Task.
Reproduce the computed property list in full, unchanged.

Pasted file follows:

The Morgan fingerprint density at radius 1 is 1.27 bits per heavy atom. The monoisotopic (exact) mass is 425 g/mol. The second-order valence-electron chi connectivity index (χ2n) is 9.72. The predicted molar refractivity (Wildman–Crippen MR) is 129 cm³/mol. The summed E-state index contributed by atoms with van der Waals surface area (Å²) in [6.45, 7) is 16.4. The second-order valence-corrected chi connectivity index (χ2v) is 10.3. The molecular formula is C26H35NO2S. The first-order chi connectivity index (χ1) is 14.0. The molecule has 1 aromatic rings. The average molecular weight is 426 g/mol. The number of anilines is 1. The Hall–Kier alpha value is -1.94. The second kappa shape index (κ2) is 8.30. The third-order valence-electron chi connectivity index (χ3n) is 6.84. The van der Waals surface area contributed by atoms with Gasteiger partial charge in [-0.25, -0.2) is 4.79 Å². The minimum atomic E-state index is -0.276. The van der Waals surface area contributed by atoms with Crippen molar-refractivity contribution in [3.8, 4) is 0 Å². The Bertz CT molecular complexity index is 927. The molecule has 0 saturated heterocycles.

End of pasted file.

The Morgan fingerprint density at radius 1 is 1.27 bits per heavy atom. The monoisotopic (exact) mass is 425 g/mol. The second-order valence-electron chi connectivity index (χ2n) is 9.72. The predicted molar refractivity (Wildman–Crippen MR) is 129 cm³/mol. The summed E-state index contributed by atoms with van der Waals surface area (Å²) in [6.45, 7) is 16.4. The second-order valence-corrected chi connectivity index (χ2v) is 10.3. The molecular formula is C26H35NO2S. The first-order chi connectivity index (χ1) is 14.0. The molecule has 1 aromatic rings. The average molecular weight is 426 g/mol. The number of anilines is 1. The Hall–Kier alpha value is -1.94. The second kappa shape index (κ2) is 8.30. The third-order valence-electron chi connectivity index (χ3n) is 6.84. The van der Waals surface area contributed by atoms with Gasteiger partial charge in [-0.25, -0.2) is 4.79 Å². The minimum atomic E-state index is -0.276. The van der Waals surface area contributed by atoms with Crippen molar-refractivity contribution in [3.8, 4) is 0 Å². The Bertz CT molecular complexity index is 927. The molecule has 0 saturated heterocycles.